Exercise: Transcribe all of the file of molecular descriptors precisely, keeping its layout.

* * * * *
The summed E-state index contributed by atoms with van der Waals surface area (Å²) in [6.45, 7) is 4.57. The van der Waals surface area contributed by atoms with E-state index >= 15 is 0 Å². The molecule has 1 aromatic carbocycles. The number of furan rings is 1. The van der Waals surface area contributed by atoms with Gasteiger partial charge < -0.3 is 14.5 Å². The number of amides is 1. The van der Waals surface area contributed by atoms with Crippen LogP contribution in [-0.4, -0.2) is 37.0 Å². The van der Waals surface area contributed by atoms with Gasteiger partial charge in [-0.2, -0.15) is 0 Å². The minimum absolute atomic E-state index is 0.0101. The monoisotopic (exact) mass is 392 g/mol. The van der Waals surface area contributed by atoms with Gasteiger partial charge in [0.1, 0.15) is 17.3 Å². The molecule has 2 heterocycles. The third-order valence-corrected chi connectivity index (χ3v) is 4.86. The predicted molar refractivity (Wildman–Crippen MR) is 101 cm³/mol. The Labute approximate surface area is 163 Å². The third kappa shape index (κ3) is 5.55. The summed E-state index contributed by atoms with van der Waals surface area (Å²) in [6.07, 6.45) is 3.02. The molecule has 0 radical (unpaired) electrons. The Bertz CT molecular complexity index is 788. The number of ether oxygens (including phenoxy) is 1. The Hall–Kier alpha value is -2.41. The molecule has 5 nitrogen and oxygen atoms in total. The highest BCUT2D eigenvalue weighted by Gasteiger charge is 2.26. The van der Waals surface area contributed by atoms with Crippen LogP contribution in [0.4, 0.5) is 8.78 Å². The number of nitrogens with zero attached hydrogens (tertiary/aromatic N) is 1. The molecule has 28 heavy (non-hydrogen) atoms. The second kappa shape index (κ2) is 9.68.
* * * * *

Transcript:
The summed E-state index contributed by atoms with van der Waals surface area (Å²) in [6.45, 7) is 4.57. The van der Waals surface area contributed by atoms with E-state index >= 15 is 0 Å². The molecule has 1 aromatic carbocycles. The number of furan rings is 1. The van der Waals surface area contributed by atoms with Gasteiger partial charge < -0.3 is 14.5 Å². The number of amides is 1. The van der Waals surface area contributed by atoms with Crippen LogP contribution in [-0.4, -0.2) is 37.0 Å². The van der Waals surface area contributed by atoms with Gasteiger partial charge in [-0.2, -0.15) is 0 Å². The minimum absolute atomic E-state index is 0.0101. The monoisotopic (exact) mass is 392 g/mol. The van der Waals surface area contributed by atoms with Gasteiger partial charge in [0.1, 0.15) is 17.3 Å². The molecule has 2 heterocycles. The third-order valence-corrected chi connectivity index (χ3v) is 4.86. The predicted molar refractivity (Wildman–Crippen MR) is 101 cm³/mol. The Labute approximate surface area is 163 Å². The third kappa shape index (κ3) is 5.55. The summed E-state index contributed by atoms with van der Waals surface area (Å²) in [6.07, 6.45) is 3.02. The molecule has 0 radical (unpaired) electrons. The Bertz CT molecular complexity index is 788. The number of ether oxygens (including phenoxy) is 1. The Hall–Kier alpha value is -2.41. The molecule has 5 nitrogen and oxygen atoms in total. The highest BCUT2D eigenvalue weighted by Gasteiger charge is 2.26. The van der Waals surface area contributed by atoms with Crippen LogP contribution in [0.4, 0.5) is 8.78 Å². The number of nitrogens with zero attached hydrogens (tertiary/aromatic N) is 1. The molecule has 28 heavy (non-hydrogen) atoms. The second kappa shape index (κ2) is 9.68.